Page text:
Webcomics (alternately Online Comics, web comics, though webcomic appears to have become standard) are a highly addictive phenomenon. Webcomics can be loosely defined as comic strips that are primarily or entirely online; though they include strips that appear in college newspapers or small-distribution newspapers, and often have dead-tree version compilations (through such agencies as plan nine) or comic books, the majority of readers and the main target audience of the artists are online. Strips such as Dilbert and Doonesbury which are primarily paper comics usually are not included either. While there are also a large number of online manga and comic books, webcomics usually use some variation on the familiar newspaper strip serial format. Scott McCloud's ideas, and other experiments with online capabilities have helped to expand the limits of the form, perhaps most explosively in the Framed Great Escape of the summer of 2001, which included characters from over 60 comics and eventually encompassed all of reality.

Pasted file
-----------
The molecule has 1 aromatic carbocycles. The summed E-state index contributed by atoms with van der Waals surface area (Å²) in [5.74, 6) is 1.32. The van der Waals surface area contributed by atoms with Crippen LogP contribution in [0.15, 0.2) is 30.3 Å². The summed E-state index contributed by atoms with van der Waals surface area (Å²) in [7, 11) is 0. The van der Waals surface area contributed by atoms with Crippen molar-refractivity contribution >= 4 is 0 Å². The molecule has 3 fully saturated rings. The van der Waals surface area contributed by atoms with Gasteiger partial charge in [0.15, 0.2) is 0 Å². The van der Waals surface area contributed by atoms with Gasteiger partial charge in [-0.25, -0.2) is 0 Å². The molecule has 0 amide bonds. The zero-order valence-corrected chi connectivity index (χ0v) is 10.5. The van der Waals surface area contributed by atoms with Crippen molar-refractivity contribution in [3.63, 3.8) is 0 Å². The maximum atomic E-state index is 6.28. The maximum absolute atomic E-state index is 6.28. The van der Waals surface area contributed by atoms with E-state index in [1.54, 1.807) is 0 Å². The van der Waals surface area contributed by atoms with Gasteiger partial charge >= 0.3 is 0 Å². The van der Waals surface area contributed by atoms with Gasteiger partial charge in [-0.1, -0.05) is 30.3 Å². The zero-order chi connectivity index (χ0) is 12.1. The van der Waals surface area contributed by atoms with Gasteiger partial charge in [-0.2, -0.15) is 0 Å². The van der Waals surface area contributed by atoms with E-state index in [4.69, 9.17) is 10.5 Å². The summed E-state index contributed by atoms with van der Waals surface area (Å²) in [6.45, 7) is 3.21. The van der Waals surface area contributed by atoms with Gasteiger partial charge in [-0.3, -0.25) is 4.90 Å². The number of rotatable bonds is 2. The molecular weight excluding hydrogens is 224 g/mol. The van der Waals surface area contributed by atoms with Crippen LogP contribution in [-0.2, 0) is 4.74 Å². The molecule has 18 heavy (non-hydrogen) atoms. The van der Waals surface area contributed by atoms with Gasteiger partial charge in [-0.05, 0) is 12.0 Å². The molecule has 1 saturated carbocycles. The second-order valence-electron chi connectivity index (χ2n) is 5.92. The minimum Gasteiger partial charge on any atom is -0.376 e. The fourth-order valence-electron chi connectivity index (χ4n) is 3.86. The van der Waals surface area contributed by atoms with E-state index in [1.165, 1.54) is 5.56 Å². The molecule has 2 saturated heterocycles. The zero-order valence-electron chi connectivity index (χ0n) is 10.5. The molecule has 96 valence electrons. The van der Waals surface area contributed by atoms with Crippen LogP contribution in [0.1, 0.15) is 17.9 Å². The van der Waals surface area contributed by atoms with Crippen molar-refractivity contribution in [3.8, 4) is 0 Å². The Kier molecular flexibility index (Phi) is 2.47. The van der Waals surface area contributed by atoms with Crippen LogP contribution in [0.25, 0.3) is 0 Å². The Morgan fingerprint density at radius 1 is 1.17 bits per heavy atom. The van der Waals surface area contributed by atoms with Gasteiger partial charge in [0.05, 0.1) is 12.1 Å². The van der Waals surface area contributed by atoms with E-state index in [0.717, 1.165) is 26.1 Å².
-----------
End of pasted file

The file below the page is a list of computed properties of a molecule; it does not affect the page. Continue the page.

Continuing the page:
The downside of becoming a webcomics junkie is that there are many, many exceedingly bad webcomics out there. There are also many good ones. The mantras "the comics industry is dead" and "all newspaper comics are crap" are far too frequently heard among devotees, but in some ways are correct, and the best webcomics are as good or better than anything in print. There is no generic webcomic. One of the strengths (and weaknesses) of the form is that anyone can draw about anything and find at least a few readers somewhere in the world who will like it, and despite many boring formulaic comics, there's more variety here than anywhere else in the comics world.

At the moment (Late 2001) probably most influential on the webcomics scene is Keenspot.com, though some of the niftyest comics are non-Keen.

Many people read one or two comics related to something they enjoy; members of the webcomics community often read several dozen, and there are rumors of people who regularly read several hundred. They also often attempt to draw their own, regardless of drawing skill, post obsessively to message boards, and have raging PSL for many characters.

A short history of webcomics (which I am neither qualified nor unlazy enough to do properly) would have to include, among many other things:

-Early 2000: The great BigPanda flap ends with the founding of Keenspot
-Early 2001: The dot com crash, leading to drop in ad banner revenue; many comics attempt pay memberships and donation drives.
-Summer 2001: Keencon, a gathering of webcomic artists at the San Diego Comiccon.